of 1833 to pay his 20 per cent. He is bound to do so at his peril. This is a condition precedent to his right of selling his merchandise. Indeed, if he do not comply with that condition, he forfeits his property, which is at once, unless he sell it to a bona fide purchaser, vested in the government. Generally, the regulations adopted by the government are for its own protection and the government of its officers. They are strictly directory. This view of the subject I conceive to have been fully sus. tained by the Supreme Court at the last term, in the case of Wood vs. the United States. However the question may stand between the government and its officers—whether the conduct of the latter were quite regular or otherwise—it is certain the importer would have nothing to complain of, provided that in fact nothing more were taken from him than 20 per cent. Whether he paid it voluntarily or were compelled to pay it, he would not be allowed to recover it back, because he would be morally and legally bound, under the act of 1833, to pay that amount to the government. In short, the act of 1833 is in itself a complete law, and at all events obligatory as the declared will of the legislature. Regulations are merely instrumental, and may or may not be necessary or convenient in the execution of it, according to circumstances and the views of Corgress. So far, therefore, as the importers are concerned, they would have no color to object that they should pay nothing, because Congress had only passed a precise law, and made no regulations for executing it. With the same precision, however, the Executive might have cause to regret the omission which it would be compelled to supply. But the construction against which I am reasoning, seems to me too nischievous and too little warranted by the language of the act, judicially interpreted, to be entertained in such a case. If, however, we must needs lay particular stress on the words in question, I can imagine a reason why they should be used-a political, not a legal reason.

The act of 1833 was what is called a compromise. It bears this charac. ter upon its face; the proviso in the last section is unequivocal to that effect. Besides, the history of a statute may be looked to for the purpose of aiding in the explanation of its true scope and spirit. The Supreme Court has said it will sometimes take judicial notice of such extraneous facts to that end. (9 Wheat. 1, Gibbons vs. Ogden.) If, then, the construction which, on the usual canons of interpretation, I have put upon the words above, must give way to a more special one, I should think it not improbable-certainly a far less absurd and inconvenient one than that which would nullify the law entirely—that they were inserted in the same view as the proviso in the last section; that is to say, by way of saving and reserving to Congress its moral liberty of future legislation, to a certain extent, non obstante the compact out of which the act grew. It was in this view a declaration that Congress might still, from time to time, if need were, adopt such regulations for the convenient execution of the law as experience might show to be necessary. This declaration was of course, in strictness, superfluous; but it might indicate the feeling of moral obligation that led to or accompanied the passing of the act. In this point of view, however, the words are wholly unimportant for any legal purpose--the reservation would be entirely political. 'On the whole, I think the act binding on all, without any statutory regulations connected with it, and susceptible of complete execution under the existing state of the law. I need scarcely add that your regulations must be uniform throughout the Union. I have the houor to be, sir, your obedient servant,


Secretary of the Treasury.


The preceding opinion reconsidered and reaffirmed. The bearing of the fifth section accords'

with the interpretation given. Duties can be assessed under the act of 1813, as that of 1832 is not repealed, but only modified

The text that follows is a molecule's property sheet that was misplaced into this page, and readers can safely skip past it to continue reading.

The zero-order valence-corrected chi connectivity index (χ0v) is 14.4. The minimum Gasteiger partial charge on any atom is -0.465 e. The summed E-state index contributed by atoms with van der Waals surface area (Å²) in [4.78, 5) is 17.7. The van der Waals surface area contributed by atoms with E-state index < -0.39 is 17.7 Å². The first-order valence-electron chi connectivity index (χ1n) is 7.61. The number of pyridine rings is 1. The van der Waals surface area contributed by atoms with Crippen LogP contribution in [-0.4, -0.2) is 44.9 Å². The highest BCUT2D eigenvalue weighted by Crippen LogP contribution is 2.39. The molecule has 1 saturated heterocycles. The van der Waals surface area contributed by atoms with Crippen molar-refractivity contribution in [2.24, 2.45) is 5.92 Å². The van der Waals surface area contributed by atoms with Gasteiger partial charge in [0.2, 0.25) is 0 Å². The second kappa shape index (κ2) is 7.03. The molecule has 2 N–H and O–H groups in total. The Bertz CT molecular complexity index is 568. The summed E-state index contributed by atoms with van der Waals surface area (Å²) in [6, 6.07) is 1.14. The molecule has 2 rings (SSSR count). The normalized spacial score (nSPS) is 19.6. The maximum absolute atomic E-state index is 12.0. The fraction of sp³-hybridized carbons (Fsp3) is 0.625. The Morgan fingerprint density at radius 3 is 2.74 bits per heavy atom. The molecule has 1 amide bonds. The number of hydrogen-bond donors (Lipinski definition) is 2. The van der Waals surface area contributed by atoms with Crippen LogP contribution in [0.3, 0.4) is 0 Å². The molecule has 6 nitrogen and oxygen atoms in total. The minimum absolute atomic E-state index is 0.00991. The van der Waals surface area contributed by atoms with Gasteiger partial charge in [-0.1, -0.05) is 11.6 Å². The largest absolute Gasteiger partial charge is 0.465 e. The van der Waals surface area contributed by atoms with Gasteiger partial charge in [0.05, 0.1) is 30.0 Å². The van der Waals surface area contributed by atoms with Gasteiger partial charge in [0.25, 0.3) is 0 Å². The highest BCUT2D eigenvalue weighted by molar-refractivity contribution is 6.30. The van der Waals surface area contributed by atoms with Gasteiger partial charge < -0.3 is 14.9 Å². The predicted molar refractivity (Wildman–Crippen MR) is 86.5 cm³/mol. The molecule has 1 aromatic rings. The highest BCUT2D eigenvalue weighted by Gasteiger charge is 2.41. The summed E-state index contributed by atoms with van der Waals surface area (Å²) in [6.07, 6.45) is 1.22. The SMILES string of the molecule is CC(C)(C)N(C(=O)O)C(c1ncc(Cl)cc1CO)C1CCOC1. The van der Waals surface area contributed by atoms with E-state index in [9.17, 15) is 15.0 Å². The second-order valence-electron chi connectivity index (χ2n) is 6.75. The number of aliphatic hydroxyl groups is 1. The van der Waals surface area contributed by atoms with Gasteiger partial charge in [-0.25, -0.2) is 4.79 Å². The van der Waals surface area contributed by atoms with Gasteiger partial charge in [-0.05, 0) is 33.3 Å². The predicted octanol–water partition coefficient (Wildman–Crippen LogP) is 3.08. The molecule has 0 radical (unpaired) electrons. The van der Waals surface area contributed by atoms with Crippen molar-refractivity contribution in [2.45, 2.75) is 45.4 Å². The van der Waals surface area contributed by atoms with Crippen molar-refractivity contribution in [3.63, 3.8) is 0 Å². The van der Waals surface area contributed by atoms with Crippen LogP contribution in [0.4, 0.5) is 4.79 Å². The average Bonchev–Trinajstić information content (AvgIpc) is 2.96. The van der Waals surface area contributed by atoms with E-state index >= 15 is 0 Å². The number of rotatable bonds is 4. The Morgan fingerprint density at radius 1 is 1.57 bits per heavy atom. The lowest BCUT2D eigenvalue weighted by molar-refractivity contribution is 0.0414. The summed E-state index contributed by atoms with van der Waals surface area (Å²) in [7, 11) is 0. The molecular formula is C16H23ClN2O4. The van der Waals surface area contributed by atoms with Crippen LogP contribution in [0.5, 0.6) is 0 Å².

so far as any of its provisions are incompatible with it. It must be read in pari materiâ with former acts; and, when so read, a revenue policy may be rationally discerned and effectuated. OFFICE OF THE ATTORNEY GENERAL,

June 24, 1842. Sir: In compliance with the request conveyed to me in your short note just delivered to me, I have looked again into the act of 1833 with a particular view to the effect of the fifth section of that act upon the interpretation of the rest. The words to which you point as worthy of especial attention are the following: “And on all imports on which ihe first section of this act may operate, and all articles now admitted to entry free from duty, or paying a less rate of duty than twenty per centum ad valorem before the said 30th day of June, 1842, from and after that day may be admitted to entry subject to such duty, not exceeding iwenty per centum ad valorem, as shall be provided for by law.”

I confess I see in this provision only a confirmation--and I will use the freedom to add, a very decided confirmation of the views set forth in the preceding opinion. This clause, like the proviso in the sixth section, is clearly the language of coinpromise. It reserves to Congress a moral liberty to make changes in the law--that is, in the substance of the law the rate of duties, in certain cases, not regarded as falling within the true scope of the compact. I say the moral liberty, because, of course, the strict constitutional competency of a subsequent Congress to change the law could not be affected by any arrangement or legislation of the kind by a preceding one. All that can be done is to declare an understanding entered into on the faith of the legislature for the time being, and to consecrate it, as far as possible, by clothing it in the form of law. I am clear that the clause in question produces no such effect as you say has been ascribed to it in the first section of the act. I understand the idea to be, that no duties whatever can be collected after the 30th of June, unless Congress pass some additional act to that effect. The effect of the first section of the act of 1833, is to reduce all duties, which by previous statutes were above 20 per cent. ad valorem, to that uniform rate. To this extent--and only to this extent--were those previous statutes modified by that of 1833. Up to that amount they remained in full force, and constituted, or rather will (unless expressly or impliedly repealed, &c., by some act yet to be passed) constitute a body of actual subsisting legislation on the 30th day of June. This conclusion—clear enough on gene. ral principles—is fuily borne out by the Supreme Court in the late case of